This spurious issue includes fuzzy details and missing elements
The American Silver Eagle is one of the most popular coin series in the world. In fact, more than half a billion have been struck in a number of different finishes since it was introduced in 1986.
The majority of Silver Eagles are bullion issues released in tubes. However, the United States Mint also sells Proof versions directly to collectors. Because of the special way in which these latter coins are produced and handled, they usually sell for a premium.
In 2000, the Philadelphia Mint struck 600,000 proof silver Eagles in what was the last year before production of such pieces moved to the West Point facility. The NGC Price Guide lists a Proof (PF)-69 Ultra Cameo at $135 and a PF-70 Ultra Cameo at $400 USD–both much higher than the approximately $18 worth of silver that comprises each example (values as of 10/17/22).
A couple of years ago, a purported 2000-P Proof Silver Eagle was submitted to NGC for certification. Unfortunately for the collector who sent this peculiar-looking piece, it is not genuine. While the counterfeit might fool a novice or simply anyone who is not looking closely, a careful inspection reveals just how much this coin is a caricature of a real specimen.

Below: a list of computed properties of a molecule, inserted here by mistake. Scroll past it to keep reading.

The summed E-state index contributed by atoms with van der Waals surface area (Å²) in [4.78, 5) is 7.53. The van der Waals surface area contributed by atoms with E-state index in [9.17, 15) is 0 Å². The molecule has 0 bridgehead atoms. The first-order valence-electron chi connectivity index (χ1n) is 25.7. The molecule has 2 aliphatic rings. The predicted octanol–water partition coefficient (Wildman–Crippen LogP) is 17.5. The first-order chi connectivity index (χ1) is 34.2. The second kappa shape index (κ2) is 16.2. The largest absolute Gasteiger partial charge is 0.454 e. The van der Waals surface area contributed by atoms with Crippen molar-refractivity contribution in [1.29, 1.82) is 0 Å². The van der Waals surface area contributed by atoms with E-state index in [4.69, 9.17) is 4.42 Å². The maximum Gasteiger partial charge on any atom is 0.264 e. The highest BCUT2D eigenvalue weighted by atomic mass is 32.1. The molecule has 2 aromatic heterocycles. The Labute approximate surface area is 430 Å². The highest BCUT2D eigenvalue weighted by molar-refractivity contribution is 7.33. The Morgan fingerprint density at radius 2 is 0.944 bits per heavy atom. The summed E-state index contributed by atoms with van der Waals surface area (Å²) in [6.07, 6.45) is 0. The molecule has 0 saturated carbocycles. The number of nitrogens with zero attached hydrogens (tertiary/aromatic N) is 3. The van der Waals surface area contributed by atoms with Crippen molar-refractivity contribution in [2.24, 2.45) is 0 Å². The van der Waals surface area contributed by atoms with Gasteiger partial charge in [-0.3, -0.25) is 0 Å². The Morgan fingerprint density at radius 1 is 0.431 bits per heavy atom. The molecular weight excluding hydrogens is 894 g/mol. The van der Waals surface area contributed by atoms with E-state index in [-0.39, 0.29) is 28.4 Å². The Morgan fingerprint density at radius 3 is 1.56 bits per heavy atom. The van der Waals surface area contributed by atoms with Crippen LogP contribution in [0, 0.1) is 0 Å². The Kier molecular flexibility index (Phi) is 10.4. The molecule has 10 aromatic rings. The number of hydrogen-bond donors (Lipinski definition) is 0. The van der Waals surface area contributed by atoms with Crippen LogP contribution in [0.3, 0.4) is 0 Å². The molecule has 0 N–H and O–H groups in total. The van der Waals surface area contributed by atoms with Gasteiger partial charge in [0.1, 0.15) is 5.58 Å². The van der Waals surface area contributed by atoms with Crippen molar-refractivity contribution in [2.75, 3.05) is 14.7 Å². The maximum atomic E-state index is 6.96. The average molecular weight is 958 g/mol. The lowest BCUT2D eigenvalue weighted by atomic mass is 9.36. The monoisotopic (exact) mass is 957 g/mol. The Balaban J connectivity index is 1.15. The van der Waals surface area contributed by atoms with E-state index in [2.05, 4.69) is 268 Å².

The details are fuzzy, and the crosshatched pattern on the flag is completely missing – as are many details on Liberty’s body. Similarly, the reverse is a poor imitation of the original. The feathers and leaves are crudely detailed, and the die-polishing is sloppy as well. This is readily apparent in the area beneath the eagle’s beak, which is supposed to be mirrored but is instead frosted. Lastly, designer John Mercanti’s initials below the arrows are much larger than they should be.
In addition to the poor workmanship evidenced by the dies, the coin only weighs 30.6g and has a diameter of 39.9mm. Genuine Silver Eagles are 31.1g and 40.6mm in diameter. Lastly, a metallurgical analysis using X-ray fluorescent technology revealed that this fake is not even composed primarily of silver. It is struck in 83 percent copper, 12 percent zinc, three percent nickel, and only one percent silver.
Many collectors think that counterfeiters only target high-value vintage pieces like 1877 Indian Head cents or 1893-S Morgan dollars. While such pieces are more regularly counterfeited, it is important to be consistently vigilant, as forgers are starting to create more common and less valuable issues.
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